Tips on talking about the 20th anniversary of 9/11 with your kids from Global Game Changers

By Jan Helson, co-founder of Global Game Changers

Twenty years ago on September 11, 2001, tragedy struck every home in America.

For many adults, we remember the rallying cry of “never forget,” but for children, that phrase may ring hollow, especially for those born after 9/11.

In advance of the 20th anniversary, Global Game Changers (GGC), a Kentucky nonprofit and student empowerment program, was awarded a federal grant to develop “THE 9/11 LESSON: Celebrating Real Life Superheroes!” to help students better understand what happened that fateful day and how we can grow from it.

The 9/11 Lesson is an interactive education resource with age-appropriate lessons and tools free for educators and parents to use when teaching about 9/11 and empowering the next generation of heroes to make a difference in their communities.

Tips to talk to kids about 9/11

Start with what kids can understand

In his “Best Practices for Teaching 9/11” video, Louisville teacher Brandon Graves, who was a student in Washington D.C. when 9/11 occurred, shares how he discusses 9/11 with his students in a way that informs and empowers them to know we can overcome tragedy.

Introduce, explore, connect

There are different aspects of 9/11 to talk about depending on a student’s age. That’s why GGC offers tailored lesson plans by grade ranging from cultural differences around the world to book reading lessons. No matter the lesson, students are introduced to the events and heroes of 9/11 and able to connect it back to their own lives.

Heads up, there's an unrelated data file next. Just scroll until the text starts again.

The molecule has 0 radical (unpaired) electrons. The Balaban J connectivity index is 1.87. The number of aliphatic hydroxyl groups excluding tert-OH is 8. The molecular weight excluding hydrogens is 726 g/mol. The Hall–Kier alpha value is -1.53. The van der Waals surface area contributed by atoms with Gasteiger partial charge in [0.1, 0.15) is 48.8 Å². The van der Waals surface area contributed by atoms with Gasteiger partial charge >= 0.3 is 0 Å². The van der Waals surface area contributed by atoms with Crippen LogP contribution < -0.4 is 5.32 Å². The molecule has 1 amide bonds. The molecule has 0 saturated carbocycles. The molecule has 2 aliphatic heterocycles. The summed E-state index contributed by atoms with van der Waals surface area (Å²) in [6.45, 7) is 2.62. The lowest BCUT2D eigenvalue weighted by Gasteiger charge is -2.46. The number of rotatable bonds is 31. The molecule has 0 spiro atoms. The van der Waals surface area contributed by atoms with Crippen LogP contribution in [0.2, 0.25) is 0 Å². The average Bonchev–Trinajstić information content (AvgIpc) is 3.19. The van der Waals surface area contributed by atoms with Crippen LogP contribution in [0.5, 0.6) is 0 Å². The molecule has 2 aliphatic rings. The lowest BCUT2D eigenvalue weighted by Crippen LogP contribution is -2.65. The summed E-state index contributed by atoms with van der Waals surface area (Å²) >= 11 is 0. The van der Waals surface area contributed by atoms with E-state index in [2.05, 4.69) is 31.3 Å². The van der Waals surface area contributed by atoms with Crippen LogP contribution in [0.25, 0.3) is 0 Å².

Use real-life experiences to tell the September 11 story

Who better to hear from than the very people who lived it? With the 9/11 Lesson, students can help Officer Frank clear the streets to get an ambulance to the hospital in the Virtual Heroes Experience or peer through the Virtual Museum Gallery to learn more about what happened throughout the country. From firefighters on the scene in New York City to flight attendants preparing for takeoff, students get to hear true stories from real people as first-hand accounts.

Talk through the day with animation and pictures

Animated videos can make learning more enjoyable for younger ages and teach the larger lessons that came out of that fateful day. Funded by AmeriCorps, GGC developed a documentary as part of the National Day of Service and Remembrance, uniting students together by service. You can watch the full documentary online.

Students can also view a series of original book readings with Saved by the Bell’s reboot series star, Haskiri Velazquez, and follow her around as she explores New York City museums and memorials.

Empower students through service

Its important to show students how we can all move forward in a positive way and service projects are a great way to do that. All the GGC lesson plans are founded in service and connecting students to their community.

Things like creating a flag to present to a first responder and community superhero or planting a tree in memoriam of the original Survivor Tree are two projects available online. An exhaustive list of service projects is housed on the 9/11 Lesson website.

For more information about how to get involved GGC, visit or contact Jan Helson at

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